A GREATER portion of Cambodia’s population is vulnerable to flooding than that of any other country in the Asia-Pacific region, according to a report assessing the impact of disasters.
The Asia-Pacific Disaster Report 2010, released yesterday at a conference in South Korea by the United Nations, cites databases indicating that 12.2 percent of Cambodia’s population is exposed to flooding, followed closely by Bangladesh with 12.1 percent. Vietnam was third with 3.9 percent.
In absolute terms, Cambodia was the fifth-most-affected country, with 1.7 million residents exposed to flooding. Bangladesh topped this list with 19.2 million, followed by India (15.8 million), China (3.9 million) and Vietnam (3.4 million).
The release of the report came as Cambodian officials said 17,648 families faced food shortages as a result of flooding that began on October 10.
Also yesterday, Association of Southeast Asian Nations Secretary General Surin Pitsuwan said the issues of disaster management and climate change would be “highest on the agenda of ASEAN” as leaders from the 10-member bloc prepared to meet in Hanoi this week.
“We are all suffering from the problems of climate irregularities,” Surin said in a briefing that was broadcast via videolink at the World Bank office in Phnom Penh. “It is now flooded in the dry season and drought in the rainy season, and people are not prepared.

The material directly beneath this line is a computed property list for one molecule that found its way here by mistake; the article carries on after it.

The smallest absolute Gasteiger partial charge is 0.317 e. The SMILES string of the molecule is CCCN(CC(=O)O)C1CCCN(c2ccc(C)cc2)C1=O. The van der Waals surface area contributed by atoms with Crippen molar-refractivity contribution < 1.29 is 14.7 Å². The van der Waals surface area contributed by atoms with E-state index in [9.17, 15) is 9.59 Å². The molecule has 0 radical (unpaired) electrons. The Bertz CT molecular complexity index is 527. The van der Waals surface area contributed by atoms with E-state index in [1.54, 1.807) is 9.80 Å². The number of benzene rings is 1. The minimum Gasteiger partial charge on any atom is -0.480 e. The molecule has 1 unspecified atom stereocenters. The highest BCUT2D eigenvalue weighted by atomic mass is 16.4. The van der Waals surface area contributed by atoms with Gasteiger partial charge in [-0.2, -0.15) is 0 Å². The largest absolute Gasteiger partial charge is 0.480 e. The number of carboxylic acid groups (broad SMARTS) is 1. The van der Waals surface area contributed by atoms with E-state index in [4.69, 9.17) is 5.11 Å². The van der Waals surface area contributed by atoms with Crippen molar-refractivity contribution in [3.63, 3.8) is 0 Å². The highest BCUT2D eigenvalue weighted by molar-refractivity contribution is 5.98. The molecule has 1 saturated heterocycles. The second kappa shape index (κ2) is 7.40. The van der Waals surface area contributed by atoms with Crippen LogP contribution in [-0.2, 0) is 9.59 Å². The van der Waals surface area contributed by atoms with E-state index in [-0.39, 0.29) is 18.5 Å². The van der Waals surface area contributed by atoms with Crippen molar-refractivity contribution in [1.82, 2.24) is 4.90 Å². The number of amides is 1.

A press release accompanying the UN report noted that it was the first regional assessment of disasters and their effects. “As a region highly prone to natural disasters with disproportionate impacts on human development, and facing new threats from climate change, the Asia-Pacific region has surprisingly lacked a comprehensive regional assessment of disasters,” the statement said.
The report said Cambodia recorded 30 natural disasters from 1980 to 2009, and that these had resulted in 1,969 deaths and affected 16 million people. Damage from these disasters cost US$518 million.
Francis Perez, country director in Cambodia for the international relief agency Oxfam, said yesterday that the report’s findings on the country’s vulnerability to flooding were sound. “A lot of Cambodians live near rivers or basins for their livelihood, and as such are vulnerable to flash floods,” he said. “[The figure] may even be more than that.”
Just 1.3 percent of Thailand’s population was at risk of flooding, and Perez said the difference came down to infrastructure. “There is not enough infrastructure to regulate water levels in Cambodia,” he said. “There are no flood gates, there are some dykes but they only protect Phnom Penh.”
Local officials said yesterday that recent flooding had resulted in at least six deaths by drowning.
ADDITIONAL REPORTING BY JAMES O’TOOLE AND BUTH REAKSMEY KONGKEA